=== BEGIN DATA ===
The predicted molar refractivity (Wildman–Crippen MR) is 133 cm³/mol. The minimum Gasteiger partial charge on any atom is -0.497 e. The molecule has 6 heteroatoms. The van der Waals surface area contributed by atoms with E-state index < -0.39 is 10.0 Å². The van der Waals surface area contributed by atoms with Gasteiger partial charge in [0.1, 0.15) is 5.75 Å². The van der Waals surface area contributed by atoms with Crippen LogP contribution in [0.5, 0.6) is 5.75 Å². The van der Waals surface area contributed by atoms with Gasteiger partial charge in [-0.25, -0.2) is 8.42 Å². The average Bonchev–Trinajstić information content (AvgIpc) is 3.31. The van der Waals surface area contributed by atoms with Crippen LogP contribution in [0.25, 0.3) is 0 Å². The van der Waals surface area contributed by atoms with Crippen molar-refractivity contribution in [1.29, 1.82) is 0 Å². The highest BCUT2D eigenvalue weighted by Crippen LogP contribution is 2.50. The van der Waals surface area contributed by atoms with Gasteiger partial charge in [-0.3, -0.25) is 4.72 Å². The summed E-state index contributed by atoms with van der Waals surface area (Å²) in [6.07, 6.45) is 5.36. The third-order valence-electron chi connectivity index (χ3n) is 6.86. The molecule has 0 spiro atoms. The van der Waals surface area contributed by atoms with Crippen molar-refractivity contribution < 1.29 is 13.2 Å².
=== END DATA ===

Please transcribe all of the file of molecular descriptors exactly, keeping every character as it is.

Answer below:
The predicted molar refractivity (Wildman–Crippen MR) is 133 cm³/mol. The minimum Gasteiger partial charge on any atom is -0.497 e. The molecule has 6 heteroatoms. The van der Waals surface area contributed by atoms with E-state index < -0.39 is 10.0 Å². The van der Waals surface area contributed by atoms with Gasteiger partial charge in [0.1, 0.15) is 5.75 Å². The van der Waals surface area contributed by atoms with Crippen LogP contribution in [0.5, 0.6) is 5.75 Å². The van der Waals surface area contributed by atoms with Gasteiger partial charge in [-0.25, -0.2) is 8.42 Å². The average Bonchev–Trinajstić information content (AvgIpc) is 3.31. The van der Waals surface area contributed by atoms with Crippen LogP contribution in [0.25, 0.3) is 0 Å². The van der Waals surface area contributed by atoms with Crippen molar-refractivity contribution in [1.29, 1.82) is 0 Å². The highest BCUT2D eigenvalue weighted by Crippen LogP contribution is 2.50. The van der Waals surface area contributed by atoms with Gasteiger partial charge in [-0.3, -0.25) is 4.72 Å². The summed E-state index contributed by atoms with van der Waals surface area (Å²) in [6.07, 6.45) is 5.36. The third-order valence-electron chi connectivity index (χ3n) is 6.86. The molecule has 0 spiro atoms. The van der Waals surface area contributed by atoms with Crippen molar-refractivity contribution < 1.29 is 13.2 Å².